As part of this year’s Slaveykov Days, the National Literature Museum and NEF ‘13 Centuries of Bulgaria’ open an exhibition of documentary photo posters titled, ‘Let everyone in the world see that the Bulgarian people are alive!’, at the Gabenski Gallery in Tryavna.
With a rich selection of exhibits, some being shown for the first time, the exhibition recreates the dynamic National Revival times when the pan-Bulgarian aspiration for enlightenment, prosperity and freedom manifested itself in the nationwide effort to open to the world, to spiritual enrichment and the elevation of humankind.
The subjects, presented on 18 roll-up banners, illustrate the most significant periods of the development of Bulgarian cultural history: the creation of the Glagolitic alphabet by the Holy Brothers Cyril and Methodius; the translations into the Old Bulgarian language of the Holy Scriptures, which marked for Bulgaria an awareness of literature of European and worldwide significance; the emergence of the Cyrillic system of lettering, which originated in the Preslav Literary School and replaced the Glagolitic alphabet in the late 10th and early 11th centuries, and which is used today by millions of people around the world (on 1 January 2007, the Cyrillic alphabet was recognised as the third official alphabet of the European Union, alongside the Latin and Greek alphabets); the preservation of Bulgarian literature throughout the centuries of foreign domination—official Ottoman rule and Greek spiritual influence; the first emblematic figures of the Bulgarian Revival, who led the people in the struggle for modern Bulgarian education and spiritual and political independence…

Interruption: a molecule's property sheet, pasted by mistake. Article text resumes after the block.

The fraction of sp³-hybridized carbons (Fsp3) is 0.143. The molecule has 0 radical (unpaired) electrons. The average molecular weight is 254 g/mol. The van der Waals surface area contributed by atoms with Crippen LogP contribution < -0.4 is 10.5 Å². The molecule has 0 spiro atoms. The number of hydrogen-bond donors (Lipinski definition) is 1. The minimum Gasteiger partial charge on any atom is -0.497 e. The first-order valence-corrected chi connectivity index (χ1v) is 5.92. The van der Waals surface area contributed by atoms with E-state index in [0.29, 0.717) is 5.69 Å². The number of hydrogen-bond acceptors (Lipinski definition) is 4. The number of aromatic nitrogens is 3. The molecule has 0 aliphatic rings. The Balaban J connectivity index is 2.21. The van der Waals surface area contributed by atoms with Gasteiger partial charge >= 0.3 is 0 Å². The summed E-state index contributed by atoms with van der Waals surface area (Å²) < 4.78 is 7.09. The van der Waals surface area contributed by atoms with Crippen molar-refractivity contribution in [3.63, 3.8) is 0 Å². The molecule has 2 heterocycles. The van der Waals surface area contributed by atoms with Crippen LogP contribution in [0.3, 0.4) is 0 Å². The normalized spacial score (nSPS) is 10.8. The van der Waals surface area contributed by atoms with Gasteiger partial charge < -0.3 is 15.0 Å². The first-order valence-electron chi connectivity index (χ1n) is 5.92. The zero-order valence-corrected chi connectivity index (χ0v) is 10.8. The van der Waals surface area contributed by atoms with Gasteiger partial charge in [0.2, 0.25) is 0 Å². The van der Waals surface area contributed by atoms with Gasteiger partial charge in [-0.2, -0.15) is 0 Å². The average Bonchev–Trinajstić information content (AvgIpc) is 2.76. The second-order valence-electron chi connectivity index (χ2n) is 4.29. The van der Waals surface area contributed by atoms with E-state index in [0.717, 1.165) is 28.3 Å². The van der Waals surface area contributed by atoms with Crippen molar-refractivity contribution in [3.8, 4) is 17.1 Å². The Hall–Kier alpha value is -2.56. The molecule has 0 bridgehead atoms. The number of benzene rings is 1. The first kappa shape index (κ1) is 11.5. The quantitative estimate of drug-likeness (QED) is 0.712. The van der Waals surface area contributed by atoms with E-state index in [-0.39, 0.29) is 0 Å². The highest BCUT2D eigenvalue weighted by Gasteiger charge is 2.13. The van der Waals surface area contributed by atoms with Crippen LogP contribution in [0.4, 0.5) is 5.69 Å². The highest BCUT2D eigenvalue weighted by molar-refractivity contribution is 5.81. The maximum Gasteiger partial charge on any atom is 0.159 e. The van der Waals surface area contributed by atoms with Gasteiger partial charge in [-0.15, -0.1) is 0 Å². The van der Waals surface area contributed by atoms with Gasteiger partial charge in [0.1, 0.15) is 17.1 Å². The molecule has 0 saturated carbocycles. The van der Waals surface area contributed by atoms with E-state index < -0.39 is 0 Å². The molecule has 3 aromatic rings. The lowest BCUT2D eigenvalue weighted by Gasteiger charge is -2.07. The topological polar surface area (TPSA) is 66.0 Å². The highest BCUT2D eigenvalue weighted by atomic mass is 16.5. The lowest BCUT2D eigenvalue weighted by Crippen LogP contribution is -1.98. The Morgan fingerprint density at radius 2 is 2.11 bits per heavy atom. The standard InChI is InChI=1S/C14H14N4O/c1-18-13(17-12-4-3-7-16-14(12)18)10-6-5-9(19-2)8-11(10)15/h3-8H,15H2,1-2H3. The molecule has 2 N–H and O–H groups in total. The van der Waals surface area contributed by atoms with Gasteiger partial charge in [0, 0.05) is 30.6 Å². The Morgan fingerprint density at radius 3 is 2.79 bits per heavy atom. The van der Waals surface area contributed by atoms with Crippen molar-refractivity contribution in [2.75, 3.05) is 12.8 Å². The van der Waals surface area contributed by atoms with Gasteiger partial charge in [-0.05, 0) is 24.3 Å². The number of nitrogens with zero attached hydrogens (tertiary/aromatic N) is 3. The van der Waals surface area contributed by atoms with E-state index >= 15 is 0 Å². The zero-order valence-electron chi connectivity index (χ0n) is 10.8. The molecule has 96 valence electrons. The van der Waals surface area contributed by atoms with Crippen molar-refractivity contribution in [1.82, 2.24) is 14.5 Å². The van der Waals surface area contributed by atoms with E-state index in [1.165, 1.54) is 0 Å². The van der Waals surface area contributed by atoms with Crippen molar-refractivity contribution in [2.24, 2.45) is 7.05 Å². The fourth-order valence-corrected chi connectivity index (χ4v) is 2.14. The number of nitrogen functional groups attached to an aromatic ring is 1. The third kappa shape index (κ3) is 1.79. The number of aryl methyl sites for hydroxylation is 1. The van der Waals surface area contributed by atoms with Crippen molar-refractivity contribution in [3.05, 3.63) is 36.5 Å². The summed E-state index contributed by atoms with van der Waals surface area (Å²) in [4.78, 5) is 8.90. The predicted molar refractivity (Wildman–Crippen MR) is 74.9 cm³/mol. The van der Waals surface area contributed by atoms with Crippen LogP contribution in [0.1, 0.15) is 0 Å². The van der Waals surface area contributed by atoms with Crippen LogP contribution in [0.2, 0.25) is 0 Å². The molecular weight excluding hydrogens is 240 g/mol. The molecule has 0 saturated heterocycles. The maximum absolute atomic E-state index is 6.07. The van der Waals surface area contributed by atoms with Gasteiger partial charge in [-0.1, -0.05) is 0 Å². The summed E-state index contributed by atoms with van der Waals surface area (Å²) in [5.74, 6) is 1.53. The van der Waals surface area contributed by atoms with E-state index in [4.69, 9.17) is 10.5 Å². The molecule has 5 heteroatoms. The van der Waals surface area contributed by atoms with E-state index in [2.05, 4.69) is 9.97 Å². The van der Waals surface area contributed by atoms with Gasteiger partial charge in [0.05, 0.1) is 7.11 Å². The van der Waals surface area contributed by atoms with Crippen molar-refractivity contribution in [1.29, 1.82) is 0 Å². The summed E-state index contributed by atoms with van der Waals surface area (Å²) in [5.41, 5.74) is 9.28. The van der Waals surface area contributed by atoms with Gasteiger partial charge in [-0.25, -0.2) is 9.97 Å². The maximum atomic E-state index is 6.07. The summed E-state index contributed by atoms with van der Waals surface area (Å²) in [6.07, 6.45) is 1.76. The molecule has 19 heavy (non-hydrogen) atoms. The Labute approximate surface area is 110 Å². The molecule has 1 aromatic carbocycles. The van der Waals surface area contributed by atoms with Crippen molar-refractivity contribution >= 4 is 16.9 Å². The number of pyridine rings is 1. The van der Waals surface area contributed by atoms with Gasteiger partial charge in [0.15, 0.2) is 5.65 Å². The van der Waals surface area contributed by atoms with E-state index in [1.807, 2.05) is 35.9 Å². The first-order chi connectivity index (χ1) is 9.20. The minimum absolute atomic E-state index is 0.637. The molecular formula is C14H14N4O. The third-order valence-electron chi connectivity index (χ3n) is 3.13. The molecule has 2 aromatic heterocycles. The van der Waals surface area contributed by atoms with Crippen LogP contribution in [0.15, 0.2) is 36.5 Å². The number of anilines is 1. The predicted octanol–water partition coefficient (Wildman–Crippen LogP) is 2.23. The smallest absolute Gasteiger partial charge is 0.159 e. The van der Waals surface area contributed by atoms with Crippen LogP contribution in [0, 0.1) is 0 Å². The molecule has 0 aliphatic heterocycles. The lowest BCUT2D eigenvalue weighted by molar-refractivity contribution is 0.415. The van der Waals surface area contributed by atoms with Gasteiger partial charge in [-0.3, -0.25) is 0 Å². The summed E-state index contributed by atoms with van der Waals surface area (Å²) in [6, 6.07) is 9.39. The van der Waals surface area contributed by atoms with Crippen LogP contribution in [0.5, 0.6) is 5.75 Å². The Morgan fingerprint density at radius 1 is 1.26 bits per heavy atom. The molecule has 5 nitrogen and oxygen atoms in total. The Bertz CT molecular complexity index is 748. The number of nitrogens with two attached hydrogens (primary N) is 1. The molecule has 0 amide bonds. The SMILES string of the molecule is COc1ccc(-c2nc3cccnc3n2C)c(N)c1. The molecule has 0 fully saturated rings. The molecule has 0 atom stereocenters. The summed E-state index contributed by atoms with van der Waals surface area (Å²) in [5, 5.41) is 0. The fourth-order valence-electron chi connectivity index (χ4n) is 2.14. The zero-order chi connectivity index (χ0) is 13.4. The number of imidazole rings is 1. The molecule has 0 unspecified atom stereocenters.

In the exhibition, a significant place is dedicated to Bulgaria’s prominent revivalist and man of letters, Petko Rachov Slaveykov: poet and writer, translator and gifted publicist, author of over 60 books, campaigner for a national church, participant in the struggle for the first Bulgarian constitution, minister, publisher, journalist… a true Renaissancist, and an encyclopaedic figure.
The thematic focus of the exhibition is the publication of Slaveykov’s Bible. Consisting of both the Old and New Testaments, this complete translation of the Bible into modern Bulgarian first appeared in 1871, under Petko Slaveykov’s supervision, the result of many years of joint work with the American missionaries, Dr Albert Long and Dr Elias Riggs, and educator Hristodul Kostovich Sichan-Nikolov.
This key event led to the definitive imposition of Eastern Bulgarian speech as the basis of the literary Bulgarian language, and greatly influenced the formation of our national lexis, ethnicity, and culture.
Brimming with rich factual evidence, this documentary exhibition provides us with an opportunity to learn more about those Bulgarians who continued Slaveykov’s work, about what was created by those close to him—spiritual aristocrats, whose family crest was poetry.
The exhibition was made possible with the financial support of the Ministry of Culture.
Its curator is Rumyana Pashaliyska, with graphic design by Ivelina Velinova, and English translation by Lyubomir Gizdov.